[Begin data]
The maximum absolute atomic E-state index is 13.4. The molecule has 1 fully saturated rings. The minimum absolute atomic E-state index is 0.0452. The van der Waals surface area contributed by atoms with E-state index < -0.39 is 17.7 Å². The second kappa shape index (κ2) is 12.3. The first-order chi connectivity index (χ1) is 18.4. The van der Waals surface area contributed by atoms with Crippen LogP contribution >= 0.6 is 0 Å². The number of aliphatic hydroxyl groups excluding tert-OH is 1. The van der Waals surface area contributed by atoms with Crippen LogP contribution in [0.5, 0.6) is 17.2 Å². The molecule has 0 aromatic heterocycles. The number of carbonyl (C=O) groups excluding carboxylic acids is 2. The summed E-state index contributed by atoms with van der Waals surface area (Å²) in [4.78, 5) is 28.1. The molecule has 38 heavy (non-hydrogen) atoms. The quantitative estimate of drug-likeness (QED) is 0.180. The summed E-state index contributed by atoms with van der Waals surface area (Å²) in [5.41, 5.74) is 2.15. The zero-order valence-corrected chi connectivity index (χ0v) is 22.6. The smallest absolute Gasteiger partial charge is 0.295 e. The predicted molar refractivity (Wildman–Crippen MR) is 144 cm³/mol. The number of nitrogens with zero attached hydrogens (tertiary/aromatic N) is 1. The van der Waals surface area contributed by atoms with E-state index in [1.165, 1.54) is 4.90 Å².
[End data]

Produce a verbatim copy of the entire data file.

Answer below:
The maximum absolute atomic E-state index is 13.4. The molecule has 1 fully saturated rings. The minimum absolute atomic E-state index is 0.0452. The van der Waals surface area contributed by atoms with E-state index < -0.39 is 17.7 Å². The second kappa shape index (κ2) is 12.3. The first-order chi connectivity index (χ1) is 18.4. The van der Waals surface area contributed by atoms with Crippen LogP contribution >= 0.6 is 0 Å². The number of aliphatic hydroxyl groups excluding tert-OH is 1. The van der Waals surface area contributed by atoms with Crippen LogP contribution in [0.5, 0.6) is 17.2 Å². The molecule has 0 aromatic heterocycles. The number of carbonyl (C=O) groups excluding carboxylic acids is 2. The summed E-state index contributed by atoms with van der Waals surface area (Å²) in [4.78, 5) is 28.1. The molecule has 38 heavy (non-hydrogen) atoms. The quantitative estimate of drug-likeness (QED) is 0.180. The summed E-state index contributed by atoms with van der Waals surface area (Å²) in [5.41, 5.74) is 2.15. The zero-order valence-corrected chi connectivity index (χ0v) is 22.6. The smallest absolute Gasteiger partial charge is 0.295 e. The predicted molar refractivity (Wildman–Crippen MR) is 144 cm³/mol. The number of nitrogens with zero attached hydrogens (tertiary/aromatic N) is 1. The van der Waals surface area contributed by atoms with E-state index in [1.165, 1.54) is 4.90 Å².